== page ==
I talk about the process of getting in the door, which is often a salesperson’s biggest problem. I’ve got some really unique ways to get the prospect’s attention. Then build a relationship and a rapport, but find out what is meaningful to them so that you can deliver your solution in a way that means something. You don’t have to tell them 7,000 things. You just paint the outcome of the five things that they really want to accomplish. That is what the book is about. Every chapter has a story. Yes, I’ve heard they’re entertaining. I’ve heard that this is the most fun sales book you’ve ever read.

Gina Stracuzzi: I want to stay on that trend that we were on a bit ago, and that is how women actually excel at sales, and the things that served you and how you see that playing out for other women in sales.

Kay Miller: I think that one of my big secrets, and it still is, is just determination. I’m not perfect on every sales call. I make mistakes. I get up and do it again. I will just touch on that first sales call I had. I’d gone through all these trainings. I’d studied everything. I was calling on a lumber yard and I’d never even been to a lumber yard. When I drove in, a load of lumber had just been delivered. There are all these men in flannel shirts, Levi’s, and hard hats, buzzing around. I pulled into the parking lot and I froze. I could not get out of the car. I backed up the car and left and zoomed down the road.

I was so mad at myself. I will not repeat the words I said, but I think a lot of salespeople have confessed that they’ve chickened out. So what? You go back. I like to ask myself, “What’s the worst thing that can happen?” I think really just having the tenacity or the determination, I talk about a story about my daughter who was a high school and college golfer. This one particular sand trap she got in, it took her 10 tries to get out. I think I lost 10 years of life, I have to use way more hair color now, but she just kept going.

I think if you really have the determination and tenacity, knowing that you are going to face some extra resistance, but I truly believe that once you break through that, like I said, I think people, especially your customers, enjoy diversity. People of different races, different genders can bring more to the table. I just want people to listen to this and say, “Don’t be discouraged, because there is a place for you.” It’s really a lot of it. Don’t you agree? Just keep going after it. Dealing with rejection, having your little pity cry or whatever, and then go, “Okay, darn it. I’m doing it again.”

Gina Stracuzzi: Let’s talk a little bit about gaining the competitive edge over your competition. Because even though you might be in a field where they’re not necessarily ready to openly embrace women or diversity – we’re all getting there – there are still ways to set yourself apart within your field and then have an advantage over your competition. What advice would you have for that?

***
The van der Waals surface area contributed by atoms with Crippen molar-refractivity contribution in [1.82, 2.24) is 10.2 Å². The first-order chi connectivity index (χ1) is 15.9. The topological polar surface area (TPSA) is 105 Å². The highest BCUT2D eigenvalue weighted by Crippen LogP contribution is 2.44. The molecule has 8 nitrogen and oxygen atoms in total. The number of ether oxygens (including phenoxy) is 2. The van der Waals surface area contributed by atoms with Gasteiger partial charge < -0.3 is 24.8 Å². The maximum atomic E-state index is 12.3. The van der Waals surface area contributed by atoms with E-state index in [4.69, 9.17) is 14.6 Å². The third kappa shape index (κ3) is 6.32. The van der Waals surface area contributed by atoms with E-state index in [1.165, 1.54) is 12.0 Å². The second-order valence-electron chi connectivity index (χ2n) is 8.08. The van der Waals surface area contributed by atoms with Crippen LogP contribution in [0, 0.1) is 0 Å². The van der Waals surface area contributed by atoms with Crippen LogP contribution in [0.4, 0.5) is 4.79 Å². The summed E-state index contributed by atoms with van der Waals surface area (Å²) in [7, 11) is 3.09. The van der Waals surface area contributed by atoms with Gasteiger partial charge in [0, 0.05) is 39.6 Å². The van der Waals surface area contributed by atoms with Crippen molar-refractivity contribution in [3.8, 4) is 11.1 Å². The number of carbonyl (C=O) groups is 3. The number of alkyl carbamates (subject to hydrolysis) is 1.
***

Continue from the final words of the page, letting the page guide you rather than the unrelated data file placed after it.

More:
Kay Miller: My first thought on that would be to look at what everyone else is doing and don’t do it. When I talk about getting in the door, and sales people say, “I just can’t get an appointment.” I do have a story in my book about one of my best friends. She sells for a company called Valpak, they’re residential mailers. We were on our way to go skiing, because we’re ski buddies, and she was talking about this one customer. She said, “I’ve called him, I’ve emailed, I’ve stopped by. It says auto repair shop. I know that we could get more business for him. He’s missing out on this business.” I said, “You know what? Why don’t you send him something in the mail? Why don’t you send him a greeting card?” I told her about the service I’ve used, where you could put the person’s face on the cover, a photo, on the cover of the greeting card. Well, with social media, it’s so easy to get people’s pictures.

She did that and we were thinking, “Yeah, I bet he will take your call when he gets that card.” No, he called her. When she got that call, she was so excited. He said, “You know what? You’ve proved you’re different. I want to talk to you.” Not only did she cut through the clutter and get past everyone else, but she really started the relationship on a different note. I think if you know your moose, which is what we call your very best targets, instead of spray and pray or whatever, you really target a customer that is right for you, you can spend more time and money and energy and get creative.

Because so much is online now, you can go mail them something, or send them something. Something in the mail to me is a big way to differentiate yourself, because everyone else is doing the same thing. If you want to stand out between men or women, look at what everyone else is doing, do something different. I have all kinds of things in the book about building your own personal brand. Because really, like you said, the trust, they are ultimately buying you. They’re buying what you can do for them, how you’re going to deliver your service. I think having your own brand and standing out is really key.

Gina Stracuzzi: That came up in the conference. You have to stand apart from your company in order to best serve them. You have to have that branding, as you say, something that says something about you versus just your company.

Kay Miller: You notice my book is orange. My scarf is orange. I always have orange on. That’s my brand, part of it.

Gina Stracuzzi: We like to leave our audience with one piece of advice, key information that they can put into play today to help their careers, or their sales pitch, whatever their case is. What do you have for us?

Kay Miller: I would recommend that you, the listener, thank you for being here, call one customer and ask them why they buy from you. I think we all think that we know the answer to that, but I have found by doing that, you get surprising information that will help you sell more customers, serve more customers, and get happier customers. Because a customer that’s buying from you is your target, they’ve been qualified, they’ve said yes. Ask them why.

Gina Stracuzzi: That is really good advice. If you did that once a week with different clients, you might get a bunch of different answers, but you might key in on one particular thing that you could even strengthen that much more. That is fabulous advice.

Kay Miller: Everyone loves to help, once again. If you say, “Can you help me understand why you buy?” I don’t think you’re going to hear no.

Transcribed by Mariana Badillo